Utah officials say two drugs are likely effective treatments for COVID-19
(Rick Egan | The Salt Lake Tribune) Family physician Dr. Marc C. Babitz, center, says a few words as elected officials, from left, Utah Senate President J. Stuart Adams, Sen. Kirk Cullimore, Dr. Kurt Hegmann, director of Rocky Mountain Center for Occupational and Environmental Health at the University of Utah, Dan Richards, CEO, pharmacist of Meds In Motion Pharmacy, and Sen. Karen Mayne, keep their distance from each other as they talk about how they are teaming up to fight the coronavirus, in a news conference at the Utah State Capitol, Friday, March 20, 2020.
Editor’s note: The Salt Lake Tribune is providing readers free access to critical local stories about the coronavirus during this time of heightened concern. See more coverage here. UPDATE: University of Utah experts have taken issue with the way others are promoting these drugs, believing it is irresponsible. Read more here.
Utah officials are strongly advocating the use of two medications — which President Donald Trump also is hailing — as treatments for COVID-19 patients here, although the U.S. Food and Drug Administration has not approved them for that purpose.
“There are responses that are equivalent to Lazarus — literally the biblical Lazarus — people almost dead coming back,” said physician Kurt Hegmann, director of the Rocky Mountain Center for Occupational and Environmental Health at the University of Utah, about hydroxychloroquine. The other drug giving hope is chloroquine.
“They are stunning medications. I have no doubt they will be a very effective protocol,” he said after seeing reports about their use in China, Italy, France and South Korea.
The drugs have been used for years for arthritis, psoriasis and malaria, and are available in Utah pharmacies through prescription by doctors. While approved for other illnesses, they have not been approved by the FDA for COVID-19 — although Utah officials say doctors still may prescribe them for COVID-19 patients here and say studies show they should.
“The type of evidence for these drugs is not what you would call FDA-type of evidence. But if you want to wait for FDA evidence, we can do what we’re doing for another six months” with treatments that are probably less effective treatments, said Marc E. Babitz, deputy director of the Utah Department of Health, who said he was speaking as a family doctor.
Legislative leaders, health department officials, academics, representatives from insurance companies and others held a Capitol press conference to advocate use of the drugs as treatments, but not as a cure, for COVID-19. They said the drugs may shorten and reduce the severity of the illness, possibly allowing more patients to stay at home instead of in hospitals.
But also Friday, the nation’s top infectious disease expert downplayed, during a White House news conference, any role that the medications might have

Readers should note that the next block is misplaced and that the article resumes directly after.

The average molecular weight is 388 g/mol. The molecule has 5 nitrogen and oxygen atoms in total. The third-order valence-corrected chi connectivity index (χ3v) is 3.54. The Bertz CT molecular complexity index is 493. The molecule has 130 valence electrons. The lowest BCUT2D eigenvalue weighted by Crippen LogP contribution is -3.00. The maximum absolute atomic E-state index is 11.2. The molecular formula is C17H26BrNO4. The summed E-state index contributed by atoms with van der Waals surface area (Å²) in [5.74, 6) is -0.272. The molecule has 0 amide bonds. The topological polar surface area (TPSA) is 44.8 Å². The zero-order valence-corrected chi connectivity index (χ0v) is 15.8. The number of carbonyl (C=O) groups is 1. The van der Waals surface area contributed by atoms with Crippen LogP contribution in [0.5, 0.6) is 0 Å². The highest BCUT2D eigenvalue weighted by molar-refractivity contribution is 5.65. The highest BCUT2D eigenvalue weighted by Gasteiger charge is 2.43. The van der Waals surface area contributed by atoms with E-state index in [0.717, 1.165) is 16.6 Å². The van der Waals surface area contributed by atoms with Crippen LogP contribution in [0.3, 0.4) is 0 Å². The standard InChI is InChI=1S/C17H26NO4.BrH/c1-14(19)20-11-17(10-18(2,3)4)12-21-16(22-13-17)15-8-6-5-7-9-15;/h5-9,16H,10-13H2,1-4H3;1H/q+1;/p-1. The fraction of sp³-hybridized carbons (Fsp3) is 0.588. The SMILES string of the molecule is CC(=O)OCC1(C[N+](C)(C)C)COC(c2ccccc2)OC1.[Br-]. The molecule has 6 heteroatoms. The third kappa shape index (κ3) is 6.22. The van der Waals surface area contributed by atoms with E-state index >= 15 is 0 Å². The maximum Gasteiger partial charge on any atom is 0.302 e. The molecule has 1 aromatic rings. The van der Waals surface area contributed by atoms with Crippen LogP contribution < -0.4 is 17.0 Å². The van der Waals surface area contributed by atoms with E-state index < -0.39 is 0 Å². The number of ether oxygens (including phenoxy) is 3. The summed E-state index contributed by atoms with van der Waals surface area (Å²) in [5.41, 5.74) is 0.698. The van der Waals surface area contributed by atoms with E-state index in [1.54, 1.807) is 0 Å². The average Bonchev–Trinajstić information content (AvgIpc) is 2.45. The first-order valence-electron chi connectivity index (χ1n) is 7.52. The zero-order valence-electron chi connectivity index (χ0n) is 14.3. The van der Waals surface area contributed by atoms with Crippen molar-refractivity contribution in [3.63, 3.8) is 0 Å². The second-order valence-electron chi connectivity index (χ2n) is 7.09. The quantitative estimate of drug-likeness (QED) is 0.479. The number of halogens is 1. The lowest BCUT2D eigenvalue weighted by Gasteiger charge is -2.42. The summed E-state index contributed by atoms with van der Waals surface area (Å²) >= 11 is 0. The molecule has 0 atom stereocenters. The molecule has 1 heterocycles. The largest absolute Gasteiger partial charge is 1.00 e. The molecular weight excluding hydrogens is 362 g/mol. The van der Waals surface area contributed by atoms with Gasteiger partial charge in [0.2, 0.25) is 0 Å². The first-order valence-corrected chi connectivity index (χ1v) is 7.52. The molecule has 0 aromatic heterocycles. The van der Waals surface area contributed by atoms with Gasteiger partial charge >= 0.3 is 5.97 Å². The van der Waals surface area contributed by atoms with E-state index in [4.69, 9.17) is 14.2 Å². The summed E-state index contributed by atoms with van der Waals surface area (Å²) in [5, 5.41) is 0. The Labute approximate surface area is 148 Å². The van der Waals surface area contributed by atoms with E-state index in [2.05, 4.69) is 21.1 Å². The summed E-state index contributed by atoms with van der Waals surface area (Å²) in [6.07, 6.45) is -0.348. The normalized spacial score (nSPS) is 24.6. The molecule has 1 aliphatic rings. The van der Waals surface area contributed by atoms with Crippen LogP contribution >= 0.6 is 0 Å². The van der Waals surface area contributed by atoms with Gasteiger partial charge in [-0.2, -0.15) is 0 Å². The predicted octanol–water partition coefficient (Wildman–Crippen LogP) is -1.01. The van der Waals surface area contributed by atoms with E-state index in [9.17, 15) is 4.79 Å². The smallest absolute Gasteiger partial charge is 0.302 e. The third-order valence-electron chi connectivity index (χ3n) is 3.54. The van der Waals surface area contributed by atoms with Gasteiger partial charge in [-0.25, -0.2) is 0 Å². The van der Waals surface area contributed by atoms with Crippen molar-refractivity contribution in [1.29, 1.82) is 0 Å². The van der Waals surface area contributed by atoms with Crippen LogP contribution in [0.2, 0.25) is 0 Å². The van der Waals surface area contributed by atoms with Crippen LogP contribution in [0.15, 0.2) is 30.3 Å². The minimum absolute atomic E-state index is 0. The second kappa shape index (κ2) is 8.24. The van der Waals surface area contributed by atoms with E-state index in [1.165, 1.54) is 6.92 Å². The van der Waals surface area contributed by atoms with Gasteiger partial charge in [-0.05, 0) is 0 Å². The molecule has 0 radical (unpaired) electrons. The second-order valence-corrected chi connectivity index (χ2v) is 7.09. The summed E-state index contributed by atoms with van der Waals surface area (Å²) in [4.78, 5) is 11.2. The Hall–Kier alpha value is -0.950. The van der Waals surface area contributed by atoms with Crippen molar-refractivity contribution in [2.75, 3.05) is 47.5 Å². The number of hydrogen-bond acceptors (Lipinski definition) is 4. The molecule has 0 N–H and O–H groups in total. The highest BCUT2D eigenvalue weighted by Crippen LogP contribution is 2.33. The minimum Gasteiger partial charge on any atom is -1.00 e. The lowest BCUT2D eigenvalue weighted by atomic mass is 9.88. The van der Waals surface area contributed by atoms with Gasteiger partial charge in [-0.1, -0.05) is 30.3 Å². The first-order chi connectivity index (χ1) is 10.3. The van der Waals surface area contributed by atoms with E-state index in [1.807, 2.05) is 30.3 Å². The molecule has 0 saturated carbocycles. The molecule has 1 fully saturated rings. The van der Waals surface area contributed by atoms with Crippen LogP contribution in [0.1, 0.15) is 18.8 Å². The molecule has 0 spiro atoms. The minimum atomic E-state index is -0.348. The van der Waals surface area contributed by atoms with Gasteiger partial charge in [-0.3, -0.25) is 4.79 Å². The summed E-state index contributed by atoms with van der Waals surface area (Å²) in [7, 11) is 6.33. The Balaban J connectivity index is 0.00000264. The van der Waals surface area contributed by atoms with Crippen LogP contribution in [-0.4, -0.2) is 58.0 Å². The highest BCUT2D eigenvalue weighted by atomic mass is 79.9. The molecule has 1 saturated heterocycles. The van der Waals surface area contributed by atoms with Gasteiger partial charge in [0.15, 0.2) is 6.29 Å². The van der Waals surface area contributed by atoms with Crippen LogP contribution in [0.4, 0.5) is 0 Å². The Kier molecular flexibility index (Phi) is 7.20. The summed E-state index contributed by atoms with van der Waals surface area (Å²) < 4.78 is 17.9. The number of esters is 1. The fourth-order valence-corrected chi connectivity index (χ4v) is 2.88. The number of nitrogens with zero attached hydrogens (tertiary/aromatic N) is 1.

in the fast-moving pandemic, and said signs of their promise were purely anecdotal.
“The information that you’re referring to specifically is anecdotal,” physician Anthony Fauci told reporters. “It was not done in a controlled clinical trial. So you really can’t make any definitive statement about it.”
Trump, standing next to Fauci, still called the drugs game changers, and said the federal government has ordered millions of doses. He also said the nation has nothing to lose by trying it.
Utah officials were essentially saying the same things as the president.
Hegmann said his center at the U. has been closely watching reports about the use of the drugs on COVID-19 patients and other tests since January, when some initial tests showed they could be effective.
“What we’ve seen is study after study and report after report of efficacy has come from multiple countries. It has also come from ICUs [intensive care units] in Seattle and on the East Coast, where the problem is worse,” he said.
Babitz said his top concern as a family doctor is the health of his patients, and he said strong evidence shows the two drugs can help. “The risk to the patient from these medicines is very low and the potential benefit to these patients is very high,” he said.
He said the treatment won’t cure everything. “But it’s going to bend the curve, as they say, and make a big difference and get our society back to functioning normally much more rapidly and prevent the onslaught of patients who are very sick into our intensive care units.”
Officials said they are surveying Utah pharmacies to see how much of the drugs they now have on hand, and are working with other states to develop plans for distributing the drugs to areas in need.
They also cautioned doctors and pharmacists to be judicious in how they dispense the drugs for now.
“This is not the time to think of it as toilet paper and run to your doctor to get a prescription,” Babitz said. “We’re asking physicians, please don’t give into the panicky patients who ask you to write this prescription for COVID-19 just because the president was on TV.”
Dan Richards, CEO of Meds in Motion Pharmacy, urged, “Please do not dispense this to people who are looking at it as preventive medicine. We are looking at this as a treatment, not a cure for COVID-19. And we need to be very judicious in how we are using this medicine.”
Utah Senate President Stuart Adams said the news conference about the drugs was called to give worried Utahns some hope. “We need some good news. We think this is good news,” he said. “We believe there’s hope in America.”
During a Thursday press conference
, Trump promoted the use of chloroquine — and said it was approved by the FDA. The FDA later said it is approved for other illnesses, but not COVID-19 — but added that U.S. doctors are legally able to prescribe a drug for any illness or condition they think is medically appropriate.
Trump said, "It’s been around for a long time, so we know that if things don’t go as planned it’s not going to kill anybody.”